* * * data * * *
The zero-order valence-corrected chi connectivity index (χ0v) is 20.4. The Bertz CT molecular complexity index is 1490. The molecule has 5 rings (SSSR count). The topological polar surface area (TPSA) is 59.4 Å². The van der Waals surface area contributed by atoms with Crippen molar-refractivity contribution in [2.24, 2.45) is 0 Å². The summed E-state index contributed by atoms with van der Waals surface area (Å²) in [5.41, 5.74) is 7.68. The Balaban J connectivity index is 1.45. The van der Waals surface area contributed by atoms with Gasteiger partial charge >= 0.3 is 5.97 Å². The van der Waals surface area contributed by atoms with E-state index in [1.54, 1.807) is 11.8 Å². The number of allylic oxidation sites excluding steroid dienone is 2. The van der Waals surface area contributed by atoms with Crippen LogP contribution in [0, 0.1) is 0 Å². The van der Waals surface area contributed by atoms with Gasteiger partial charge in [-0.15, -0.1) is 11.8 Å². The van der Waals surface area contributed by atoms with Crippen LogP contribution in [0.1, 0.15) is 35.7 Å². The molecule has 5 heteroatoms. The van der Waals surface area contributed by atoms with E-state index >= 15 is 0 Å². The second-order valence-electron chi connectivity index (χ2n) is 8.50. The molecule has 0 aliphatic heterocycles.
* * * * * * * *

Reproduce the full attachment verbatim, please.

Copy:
The zero-order valence-corrected chi connectivity index (χ0v) is 20.4. The Bertz CT molecular complexity index is 1490. The molecule has 5 rings (SSSR count). The topological polar surface area (TPSA) is 59.4 Å². The van der Waals surface area contributed by atoms with Crippen molar-refractivity contribution in [2.24, 2.45) is 0 Å². The summed E-state index contributed by atoms with van der Waals surface area (Å²) in [5.41, 5.74) is 7.68. The Balaban J connectivity index is 1.45. The van der Waals surface area contributed by atoms with Gasteiger partial charge >= 0.3 is 5.97 Å². The van der Waals surface area contributed by atoms with E-state index in [1.54, 1.807) is 11.8 Å². The number of allylic oxidation sites excluding steroid dienone is 2. The van der Waals surface area contributed by atoms with Crippen LogP contribution in [0, 0.1) is 0 Å². The van der Waals surface area contributed by atoms with Gasteiger partial charge in [-0.15, -0.1) is 11.8 Å². The van der Waals surface area contributed by atoms with Crippen LogP contribution in [0.1, 0.15) is 35.7 Å². The molecule has 5 heteroatoms. The van der Waals surface area contributed by atoms with E-state index >= 15 is 0 Å². The second-order valence-electron chi connectivity index (χ2n) is 8.50. The molecule has 0 aliphatic heterocycles.